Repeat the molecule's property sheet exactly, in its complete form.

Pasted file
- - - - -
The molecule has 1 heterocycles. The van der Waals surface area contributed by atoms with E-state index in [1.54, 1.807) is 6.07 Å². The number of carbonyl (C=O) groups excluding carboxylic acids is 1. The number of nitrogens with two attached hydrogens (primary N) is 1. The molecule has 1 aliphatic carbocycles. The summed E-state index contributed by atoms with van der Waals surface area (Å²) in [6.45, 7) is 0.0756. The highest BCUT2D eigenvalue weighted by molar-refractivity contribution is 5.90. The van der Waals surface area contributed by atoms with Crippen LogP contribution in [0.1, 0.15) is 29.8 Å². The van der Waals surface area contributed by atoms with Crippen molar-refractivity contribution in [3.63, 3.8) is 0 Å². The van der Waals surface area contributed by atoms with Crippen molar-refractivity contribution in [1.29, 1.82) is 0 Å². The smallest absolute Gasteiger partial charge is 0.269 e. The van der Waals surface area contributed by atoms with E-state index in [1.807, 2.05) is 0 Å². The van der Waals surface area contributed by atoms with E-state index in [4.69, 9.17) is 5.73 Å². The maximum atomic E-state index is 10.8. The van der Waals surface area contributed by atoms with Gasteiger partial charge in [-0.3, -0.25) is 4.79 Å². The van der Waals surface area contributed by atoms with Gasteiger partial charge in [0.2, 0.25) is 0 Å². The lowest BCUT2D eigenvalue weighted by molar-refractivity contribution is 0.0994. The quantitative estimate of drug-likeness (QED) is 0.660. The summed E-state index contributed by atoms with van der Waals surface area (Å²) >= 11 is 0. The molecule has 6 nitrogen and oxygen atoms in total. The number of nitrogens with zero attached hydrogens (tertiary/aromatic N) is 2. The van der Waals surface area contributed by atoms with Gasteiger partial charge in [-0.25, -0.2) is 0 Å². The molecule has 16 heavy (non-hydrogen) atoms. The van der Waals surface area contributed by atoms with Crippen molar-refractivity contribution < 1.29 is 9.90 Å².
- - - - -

The molecule has 1 heterocycles. The van der Waals surface area contributed by atoms with E-state index in [1.54, 1.807) is 6.07 Å². The number of carbonyl (C=O) groups excluding carboxylic acids is 1. The number of nitrogens with two attached hydrogens (primary N) is 1. The molecule has 1 aliphatic carbocycles. The summed E-state index contributed by atoms with van der Waals surface area (Å²) in [6.45, 7) is 0.0756. The highest BCUT2D eigenvalue weighted by molar-refractivity contribution is 5.90. The van der Waals surface area contributed by atoms with Crippen LogP contribution in [0.1, 0.15) is 29.8 Å². The van der Waals surface area contributed by atoms with Crippen molar-refractivity contribution in [3.63, 3.8) is 0 Å². The van der Waals surface area contributed by atoms with Crippen molar-refractivity contribution in [1.29, 1.82) is 0 Å². The smallest absolute Gasteiger partial charge is 0.269 e. The van der Waals surface area contributed by atoms with E-state index in [1.807, 2.05) is 0 Å². The van der Waals surface area contributed by atoms with E-state index in [4.69, 9.17) is 5.73 Å². The maximum atomic E-state index is 10.8. The van der Waals surface area contributed by atoms with Gasteiger partial charge in [-0.3, -0.25) is 4.79 Å². The van der Waals surface area contributed by atoms with Gasteiger partial charge in [0.2, 0.25) is 0 Å². The lowest BCUT2D eigenvalue weighted by molar-refractivity contribution is 0.0994. The quantitative estimate of drug-likeness (QED) is 0.660. The summed E-state index contributed by atoms with van der Waals surface area (Å²) >= 11 is 0. The molecule has 6 nitrogen and oxygen atoms in total. The number of nitrogens with zero attached hydrogens (tertiary/aromatic N) is 2. The van der Waals surface area contributed by atoms with Gasteiger partial charge in [-0.25, -0.2) is 0 Å². The molecule has 16 heavy (non-hydrogen) atoms. The van der Waals surface area contributed by atoms with Crippen molar-refractivity contribution < 1.29 is 9.90 Å².